Pope Francis will address the Catholic faithful on Sunday at the Vatican, the day after his predecessor’s death at the age of 95.
The pontiff paid tribute on Saturday to the “kind” and “noble” pope emeritus, who died nearly a decade after becoming the first head of the Catholic Church in six centuries to resign.
On Sunday, Francis will lead a service to mark the World Day of Peace in St Peter’s Basilica, before addressing the faithful in St Peter’s Square for the Angelus’ prayer at 11:00 GMT.
Preparations are underway for Benedict’s Thursday morning funeral in St. Peter’s, which Francis will preside over.
His body will lie in state for three days before that, allowing worshipers to pay their respects to a pontiff who divided Catholics with his staunch defense of traditional values.
Benedict’s funeral will be “solemn but simple,” the Vatican said, after which he will be buried in the papal tombs under St. Peter’s Basilica.
Tributes poured in from around the world on Saturday for a brilliant theologian who nevertheless struggled to impose his authority on the church as it faced a series of crises, including clergy sexual abuse.
US President Joe Biden, a devout Catholic, praised his “devotion to the Church”, while Russian President Vladimir Putin hailed him as a “defender of traditional Christian values”.
His death ended an unprecedented situation in which two “men in white” — Benedict and Francis — coexisted within the walls of the tiny city-state.
Benedict’s health had been deteriorating for a long time and he had withdrawn almost entirely from public view when the Vatican revealed on Wednesday that his condition had worsened.
He died on Saturday morning at the Mater Ecclesiae monastery in the Vatican where he had lived since he resigned in 2013, citing deteriorating mental and physical health.
At a New Year’s Eve service on Saturday night, Francis paid tribute to his “beloved” predecessor, saying he was “so noble, so kind”.
Francis raised the prospect this year that he might follow Benedict’s example and step down if he could not carry out his duties.
Born on April 16, 1927, in Marktl am Inn, Bavaria, Benedict was 78 when he became the first German pope of the modern era.
Flags at the town hall flew at half-mast on Saturday in the Marktl, where a special service was held at the church where he was baptized.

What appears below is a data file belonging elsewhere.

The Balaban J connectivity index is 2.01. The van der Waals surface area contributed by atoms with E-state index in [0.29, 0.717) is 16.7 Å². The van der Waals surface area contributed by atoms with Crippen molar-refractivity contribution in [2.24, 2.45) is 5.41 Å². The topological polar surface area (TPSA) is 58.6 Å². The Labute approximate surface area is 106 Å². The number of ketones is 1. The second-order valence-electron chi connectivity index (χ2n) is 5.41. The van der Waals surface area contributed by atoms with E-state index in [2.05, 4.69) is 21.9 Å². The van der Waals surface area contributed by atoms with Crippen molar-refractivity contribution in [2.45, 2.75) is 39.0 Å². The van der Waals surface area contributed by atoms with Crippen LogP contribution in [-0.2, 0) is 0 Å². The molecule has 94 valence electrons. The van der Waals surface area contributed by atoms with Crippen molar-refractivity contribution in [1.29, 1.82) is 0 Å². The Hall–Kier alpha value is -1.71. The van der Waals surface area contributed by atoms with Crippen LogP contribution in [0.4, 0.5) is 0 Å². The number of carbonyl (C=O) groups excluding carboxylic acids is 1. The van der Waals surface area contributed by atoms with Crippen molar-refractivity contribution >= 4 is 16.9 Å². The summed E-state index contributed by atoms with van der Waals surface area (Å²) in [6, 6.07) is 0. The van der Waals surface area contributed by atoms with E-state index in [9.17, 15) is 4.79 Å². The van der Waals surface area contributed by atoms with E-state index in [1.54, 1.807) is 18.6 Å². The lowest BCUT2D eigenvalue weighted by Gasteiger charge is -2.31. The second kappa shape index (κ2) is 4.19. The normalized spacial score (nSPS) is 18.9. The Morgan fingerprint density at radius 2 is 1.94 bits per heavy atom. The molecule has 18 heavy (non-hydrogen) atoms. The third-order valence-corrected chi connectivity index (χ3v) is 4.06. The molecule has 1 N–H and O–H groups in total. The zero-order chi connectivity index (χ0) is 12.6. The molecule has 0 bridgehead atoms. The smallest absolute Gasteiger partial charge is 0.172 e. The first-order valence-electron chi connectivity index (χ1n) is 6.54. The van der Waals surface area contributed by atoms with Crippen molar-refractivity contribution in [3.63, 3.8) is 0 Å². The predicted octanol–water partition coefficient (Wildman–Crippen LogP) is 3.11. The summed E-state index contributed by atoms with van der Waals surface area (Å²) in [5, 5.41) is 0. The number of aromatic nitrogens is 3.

Local Carl Michael Nack, 55, said his death “was probably a release” while praising Benedict for resigning and defending his background.
Close to John Paul II and a senior cardinal in the Catholic hierarchy, Benedict was a leading candidate to become pope in 2005 — but later said his election was “like a cut-throat.”
Unlike his successor Francis, a Jesuit happy to be among his flock, Benedict was a conservative intellectual who was called “God’s Rottweiler” in his previous posting as chief enforcer.
He struggled to contain several scandals in the church during his papacy, including the global scourge of clerical sexual abuse and decades of cover-ups.
The abuse scandal overshadowed his final months after a damning report on the German church in January 2022 accused him of personally failing to stop four predatory priests in the 1980s while he was archbishop of Munich.
He has denied wrongdoing and the Vatican has strongly defended his record as the first pope to apologize for the scandals, to express his own “deep remorse” and meet with victims.
There have been other controversies, from comments that angered the Muslim world to a money-laundering scandal at the Vatican bank and a personal humiliation when, in 2012, his butler leaked secret documents to the media.
He will be remembered for his theology, but “he didn’t have the mental strength to become pope,” noted Italian Vatican watcher Marco Politis.
However, after he resigned, Benedict remained a standard-bearer for the conservative wing of the church.
With his death, those who fought Francis’ more liberal outlook “lose a living symbol,” Politis told AFP.